Let's suppose we have $N$ molecules of a diatomic ideal gas at temperature $T_1$ and pressure $P_1$ inside a constant volume $V$. The system is isolated from the surroundings so that the internal energy remains constant. The diatomic gas reacts decomposing into a monoatomic one, according to this reaction: $A_2\rightarrow2A+Q$, where $Q$ is the heat released in the reaction (which is exothermic). I need to find out the expression of the final temperature of the system, $T_2$, once all the molecules of the diatomic gas have reacted.

I know that for ideal gases $U=nc_VT$, with $U$ the internal energy of the gas and $c_V$ its molar heat capacity, and that $c_V$ is different for diatomic and monoatomic gases. However, by combining these formulas I don't get the right solution.

How could this be solved?

  • $\begingroup$ What is your solution? What do you think you might be doing wrong? $\endgroup$ Commented Mar 21, 2020 at 22:45
  • $\begingroup$ My solution is $T_2=\frac{5}{6}T_1+\frac{Q}{3R}$, where $Q$ is the heat released in each reaction of a mol of $A_2$ into 2 mols of $A$. $\endgroup$
    – Quaerendo
    Commented Mar 22, 2020 at 11:30
  • $\begingroup$ Please show how you got the 5/6. I get $\frac{4}{3}T_1$ as the first term. $\endgroup$ Commented Mar 22, 2020 at 12:24
  • $\begingroup$ Well, I meant the solution of my textbook, not mine. $\endgroup$
    – Quaerendo
    Commented Mar 22, 2020 at 13:29
  • $\begingroup$ Well, then, I respectfully disagree with your book. However, I concur with the Q term in their solution. $\endgroup$ Commented Mar 22, 2020 at 14:19

1 Answer 1


The heat of reaction of an ideal gas, $\Delta H_R(T_0)$, is defined as the change in enthalpy in going from pure reactants to pure products, holding the temperature $T_0$ constant by adding an amount of heat Q equal to $Q=\Delta H_R(T_0)$. So, for an exothermic reaction, $\Delta H_R(T_0)$ is negative. For the same change from reactants to products at constant $T_0$, the change in internal energy is $$\Delta U_R(T_0)=\Delta H_R(T_0)-\Delta (PV)=\Delta H_R(T_0)-(\Delta n)RT_0$$In the present case, $\Delta n=1\ mole$.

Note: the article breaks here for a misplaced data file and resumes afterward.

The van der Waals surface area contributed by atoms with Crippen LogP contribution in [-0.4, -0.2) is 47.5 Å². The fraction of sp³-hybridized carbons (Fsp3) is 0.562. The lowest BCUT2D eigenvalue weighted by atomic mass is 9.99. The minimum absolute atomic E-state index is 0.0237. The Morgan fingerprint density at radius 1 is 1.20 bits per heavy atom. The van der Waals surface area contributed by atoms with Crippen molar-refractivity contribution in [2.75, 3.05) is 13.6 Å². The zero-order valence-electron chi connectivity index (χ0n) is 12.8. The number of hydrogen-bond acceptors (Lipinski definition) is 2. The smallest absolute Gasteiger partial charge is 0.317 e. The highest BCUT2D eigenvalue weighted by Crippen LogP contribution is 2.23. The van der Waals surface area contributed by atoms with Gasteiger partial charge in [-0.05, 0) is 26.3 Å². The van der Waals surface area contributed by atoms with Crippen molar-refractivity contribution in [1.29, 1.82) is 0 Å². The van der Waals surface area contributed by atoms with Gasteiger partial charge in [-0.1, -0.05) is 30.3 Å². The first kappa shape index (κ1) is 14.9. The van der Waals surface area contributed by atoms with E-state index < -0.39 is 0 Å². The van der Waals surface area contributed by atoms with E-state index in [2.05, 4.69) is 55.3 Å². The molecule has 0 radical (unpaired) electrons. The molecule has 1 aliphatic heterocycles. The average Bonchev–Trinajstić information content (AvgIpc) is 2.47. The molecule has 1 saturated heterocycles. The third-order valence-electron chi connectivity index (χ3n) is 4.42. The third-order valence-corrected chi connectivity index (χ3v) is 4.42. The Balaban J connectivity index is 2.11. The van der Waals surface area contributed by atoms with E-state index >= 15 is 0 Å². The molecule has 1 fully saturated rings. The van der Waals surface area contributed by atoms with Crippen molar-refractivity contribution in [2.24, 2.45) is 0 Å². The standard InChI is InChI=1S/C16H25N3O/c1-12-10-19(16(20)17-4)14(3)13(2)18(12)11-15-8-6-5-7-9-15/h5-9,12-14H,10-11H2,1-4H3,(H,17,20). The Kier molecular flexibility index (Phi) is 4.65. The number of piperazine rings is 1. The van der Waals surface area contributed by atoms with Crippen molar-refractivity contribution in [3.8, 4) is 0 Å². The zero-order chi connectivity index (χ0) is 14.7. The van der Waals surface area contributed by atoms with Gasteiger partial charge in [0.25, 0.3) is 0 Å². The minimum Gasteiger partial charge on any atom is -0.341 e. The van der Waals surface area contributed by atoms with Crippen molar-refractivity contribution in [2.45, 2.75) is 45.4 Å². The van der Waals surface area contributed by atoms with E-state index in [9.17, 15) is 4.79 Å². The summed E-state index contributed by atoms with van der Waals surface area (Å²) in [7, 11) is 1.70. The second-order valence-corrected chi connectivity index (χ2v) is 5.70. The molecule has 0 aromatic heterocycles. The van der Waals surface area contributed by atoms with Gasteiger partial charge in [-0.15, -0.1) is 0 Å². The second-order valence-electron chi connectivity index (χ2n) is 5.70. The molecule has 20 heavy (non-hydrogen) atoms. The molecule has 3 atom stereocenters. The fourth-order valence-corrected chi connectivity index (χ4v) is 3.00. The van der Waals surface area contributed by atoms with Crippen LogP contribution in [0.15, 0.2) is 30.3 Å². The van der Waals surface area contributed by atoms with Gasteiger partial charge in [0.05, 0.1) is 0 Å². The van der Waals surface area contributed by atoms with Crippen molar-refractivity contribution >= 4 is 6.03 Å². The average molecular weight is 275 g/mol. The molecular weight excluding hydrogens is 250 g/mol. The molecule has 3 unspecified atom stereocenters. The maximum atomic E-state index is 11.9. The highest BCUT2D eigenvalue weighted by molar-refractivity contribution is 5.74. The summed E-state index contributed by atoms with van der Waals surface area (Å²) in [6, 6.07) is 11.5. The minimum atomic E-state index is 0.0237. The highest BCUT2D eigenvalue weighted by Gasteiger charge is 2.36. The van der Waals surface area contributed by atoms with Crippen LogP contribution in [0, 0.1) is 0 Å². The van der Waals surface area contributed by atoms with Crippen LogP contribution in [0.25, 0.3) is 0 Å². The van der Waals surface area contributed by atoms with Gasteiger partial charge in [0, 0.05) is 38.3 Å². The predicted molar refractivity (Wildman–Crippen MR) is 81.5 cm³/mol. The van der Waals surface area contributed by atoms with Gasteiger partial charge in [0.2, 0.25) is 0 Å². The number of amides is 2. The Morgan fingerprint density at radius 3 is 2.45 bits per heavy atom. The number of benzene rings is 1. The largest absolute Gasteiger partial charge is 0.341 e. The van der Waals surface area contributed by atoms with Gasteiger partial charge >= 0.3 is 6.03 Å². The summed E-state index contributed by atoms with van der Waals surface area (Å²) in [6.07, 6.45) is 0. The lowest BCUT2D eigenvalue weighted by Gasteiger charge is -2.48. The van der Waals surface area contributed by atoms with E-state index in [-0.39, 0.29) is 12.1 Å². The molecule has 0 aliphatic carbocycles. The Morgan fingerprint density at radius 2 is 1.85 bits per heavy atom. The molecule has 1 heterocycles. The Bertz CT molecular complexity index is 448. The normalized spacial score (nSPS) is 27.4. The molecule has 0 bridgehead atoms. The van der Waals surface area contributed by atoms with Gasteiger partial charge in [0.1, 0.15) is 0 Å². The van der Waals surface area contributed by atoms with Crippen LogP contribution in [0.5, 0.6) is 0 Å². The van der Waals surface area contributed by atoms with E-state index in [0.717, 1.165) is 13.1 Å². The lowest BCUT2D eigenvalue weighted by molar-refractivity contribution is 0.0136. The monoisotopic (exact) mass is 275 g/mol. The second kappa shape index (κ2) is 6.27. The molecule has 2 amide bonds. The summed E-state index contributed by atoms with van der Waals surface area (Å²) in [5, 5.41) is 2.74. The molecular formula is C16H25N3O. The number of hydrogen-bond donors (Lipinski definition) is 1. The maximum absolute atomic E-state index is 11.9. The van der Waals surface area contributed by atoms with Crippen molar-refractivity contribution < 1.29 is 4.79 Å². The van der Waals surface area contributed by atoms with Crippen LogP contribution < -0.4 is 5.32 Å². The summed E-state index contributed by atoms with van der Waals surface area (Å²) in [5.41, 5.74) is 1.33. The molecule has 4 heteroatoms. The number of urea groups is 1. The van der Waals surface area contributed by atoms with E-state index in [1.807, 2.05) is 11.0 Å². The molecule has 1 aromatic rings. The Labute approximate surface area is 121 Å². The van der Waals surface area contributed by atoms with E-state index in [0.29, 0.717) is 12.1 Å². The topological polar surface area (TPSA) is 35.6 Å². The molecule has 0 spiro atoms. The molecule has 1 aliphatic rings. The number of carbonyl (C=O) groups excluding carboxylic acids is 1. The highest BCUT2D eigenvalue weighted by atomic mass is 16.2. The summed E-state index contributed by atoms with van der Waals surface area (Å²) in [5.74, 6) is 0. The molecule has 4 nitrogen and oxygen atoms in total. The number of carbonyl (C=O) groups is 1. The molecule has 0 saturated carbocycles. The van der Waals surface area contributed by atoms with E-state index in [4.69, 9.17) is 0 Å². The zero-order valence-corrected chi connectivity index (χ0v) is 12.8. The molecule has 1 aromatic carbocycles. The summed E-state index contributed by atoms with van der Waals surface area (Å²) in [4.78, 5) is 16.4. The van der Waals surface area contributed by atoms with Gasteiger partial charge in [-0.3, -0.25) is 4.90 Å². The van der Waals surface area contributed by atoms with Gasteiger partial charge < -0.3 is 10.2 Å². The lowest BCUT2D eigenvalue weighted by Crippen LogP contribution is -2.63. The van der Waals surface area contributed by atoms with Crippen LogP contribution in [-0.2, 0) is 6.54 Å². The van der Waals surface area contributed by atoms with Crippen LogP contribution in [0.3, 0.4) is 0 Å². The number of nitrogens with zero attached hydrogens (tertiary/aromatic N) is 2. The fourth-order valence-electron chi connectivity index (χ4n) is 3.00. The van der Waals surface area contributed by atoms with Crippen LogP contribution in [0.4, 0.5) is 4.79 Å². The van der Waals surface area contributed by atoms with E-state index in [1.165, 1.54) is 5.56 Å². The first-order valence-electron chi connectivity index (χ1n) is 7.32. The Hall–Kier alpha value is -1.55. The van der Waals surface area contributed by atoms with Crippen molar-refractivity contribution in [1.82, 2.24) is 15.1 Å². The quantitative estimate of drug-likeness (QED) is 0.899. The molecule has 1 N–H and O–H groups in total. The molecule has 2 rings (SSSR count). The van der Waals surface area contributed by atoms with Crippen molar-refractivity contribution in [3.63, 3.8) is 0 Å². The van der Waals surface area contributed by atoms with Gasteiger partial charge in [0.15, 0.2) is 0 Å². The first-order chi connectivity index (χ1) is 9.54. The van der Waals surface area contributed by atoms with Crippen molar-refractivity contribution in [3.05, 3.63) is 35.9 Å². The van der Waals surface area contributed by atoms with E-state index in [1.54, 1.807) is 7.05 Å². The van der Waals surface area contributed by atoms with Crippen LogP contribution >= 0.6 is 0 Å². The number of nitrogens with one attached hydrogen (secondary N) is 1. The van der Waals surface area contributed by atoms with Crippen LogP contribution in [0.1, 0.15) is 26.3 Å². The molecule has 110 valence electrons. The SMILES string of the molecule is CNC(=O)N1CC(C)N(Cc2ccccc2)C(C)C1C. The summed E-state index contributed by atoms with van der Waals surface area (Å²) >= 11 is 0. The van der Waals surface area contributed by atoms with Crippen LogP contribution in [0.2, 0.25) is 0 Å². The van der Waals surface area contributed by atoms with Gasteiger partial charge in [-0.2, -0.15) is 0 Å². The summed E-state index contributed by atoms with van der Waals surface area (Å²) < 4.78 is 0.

For the case of a reaction carried out adiabatically at constant volume, we need to apply Hess' law to get the change in temperature. This leads to $$\Delta U=\Delta U_R(T_0)+n_pC_{vp}(T-T_0)=0$$ where $n_P$ is the number of moles of product in the reaction formula and $C_{vp}$ is the weighted average molar heat at capacity at constant volume of the product mixture. So, in the present case, $n_p=2$ and $C_{vp}$ is the molar heat capacity at constant volume of A. So, combining the above two equations, we would have: $$2C_{vA}(T-T_0)=-\Delta H_R(T_0)+RT_0$$ This development depends on the fact that, for an ideal gas, both U and H are independent of pressure and specific volume.

  • $\begingroup$ In this case, the volume remains constant, but not the pressure. I understand that enthalpy is defined for processes at constant pressure. Is it still okay to use enthalpy in this case? $\endgroup$
    – Quaerendo
    Commented Mar 23, 2020 at 9:35
  • 1
    $\begingroup$ Unfortunately, you understand incorrectly. Enthalpy is simply defined as H = U + PV, independent of any process. And since, for an ideal gas, both U and PV are functions only of temperature, for and ideal gas, H is a function only of temperature. $\endgroup$ Commented Mar 23, 2020 at 11:52

Your Answer

By clicking “Post Your Answer”, you agree to our terms of service and acknowledge you have read our privacy policy.

Not the answer you're looking for? Browse other questions tagged or ask your own question.